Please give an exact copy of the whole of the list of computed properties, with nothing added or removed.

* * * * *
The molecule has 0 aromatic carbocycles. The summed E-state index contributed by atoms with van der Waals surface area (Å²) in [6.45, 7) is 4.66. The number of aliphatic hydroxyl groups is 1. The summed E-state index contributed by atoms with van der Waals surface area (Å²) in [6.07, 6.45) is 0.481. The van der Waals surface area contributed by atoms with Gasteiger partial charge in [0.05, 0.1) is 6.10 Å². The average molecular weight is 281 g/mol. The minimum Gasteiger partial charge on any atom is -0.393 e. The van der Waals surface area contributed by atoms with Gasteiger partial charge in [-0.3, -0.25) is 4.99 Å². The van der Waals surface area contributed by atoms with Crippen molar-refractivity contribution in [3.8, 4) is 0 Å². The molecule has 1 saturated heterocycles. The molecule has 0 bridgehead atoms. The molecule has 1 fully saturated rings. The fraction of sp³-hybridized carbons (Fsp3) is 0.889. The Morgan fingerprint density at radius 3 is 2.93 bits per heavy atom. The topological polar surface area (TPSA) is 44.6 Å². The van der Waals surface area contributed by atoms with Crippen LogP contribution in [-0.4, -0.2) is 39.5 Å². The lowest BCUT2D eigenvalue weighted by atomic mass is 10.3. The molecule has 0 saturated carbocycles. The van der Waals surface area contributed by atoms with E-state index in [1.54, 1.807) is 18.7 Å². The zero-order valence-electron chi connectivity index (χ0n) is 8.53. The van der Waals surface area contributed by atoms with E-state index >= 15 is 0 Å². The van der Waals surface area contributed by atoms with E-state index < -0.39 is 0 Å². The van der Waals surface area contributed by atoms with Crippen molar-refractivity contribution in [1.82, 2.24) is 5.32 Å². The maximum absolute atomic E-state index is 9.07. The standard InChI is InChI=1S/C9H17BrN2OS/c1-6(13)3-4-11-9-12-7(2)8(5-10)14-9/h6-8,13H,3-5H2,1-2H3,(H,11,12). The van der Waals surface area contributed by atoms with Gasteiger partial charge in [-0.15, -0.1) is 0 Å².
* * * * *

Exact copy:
The molecule has 0 aromatic carbocycles. The summed E-state index contributed by atoms with van der Waals surface area (Å²) in [6.45, 7) is 4.66. The number of aliphatic hydroxyl groups is 1. The summed E-state index contributed by atoms with van der Waals surface area (Å²) in [6.07, 6.45) is 0.481. The van der Waals surface area contributed by atoms with Gasteiger partial charge in [0.05, 0.1) is 6.10 Å². The average molecular weight is 281 g/mol. The minimum Gasteiger partial charge on any atom is -0.393 e. The van der Waals surface area contributed by atoms with Gasteiger partial charge in [-0.3, -0.25) is 4.99 Å². The van der Waals surface area contributed by atoms with Crippen molar-refractivity contribution in [3.8, 4) is 0 Å². The molecule has 1 saturated heterocycles. The molecule has 0 bridgehead atoms. The molecule has 1 fully saturated rings. The fraction of sp³-hybridized carbons (Fsp3) is 0.889. The Morgan fingerprint density at radius 3 is 2.93 bits per heavy atom. The topological polar surface area (TPSA) is 44.6 Å². The van der Waals surface area contributed by atoms with Crippen LogP contribution in [-0.4, -0.2) is 39.5 Å². The lowest BCUT2D eigenvalue weighted by atomic mass is 10.3. The molecule has 0 saturated carbocycles. The van der Waals surface area contributed by atoms with E-state index in [1.54, 1.807) is 18.7 Å². The zero-order valence-electron chi connectivity index (χ0n) is 8.53. The van der Waals surface area contributed by atoms with E-state index >= 15 is 0 Å². The van der Waals surface area contributed by atoms with E-state index < -0.39 is 0 Å². The van der Waals surface area contributed by atoms with Crippen molar-refractivity contribution in [1.82, 2.24) is 5.32 Å². The maximum absolute atomic E-state index is 9.07. The standard InChI is InChI=1S/C9H17BrN2OS/c1-6(13)3-4-11-9-12-7(2)8(5-10)14-9/h6-8,13H,3-5H2,1-2H3,(H,11,12). The van der Waals surface area contributed by atoms with Gasteiger partial charge in [-0.15, -0.1) is 0 Å².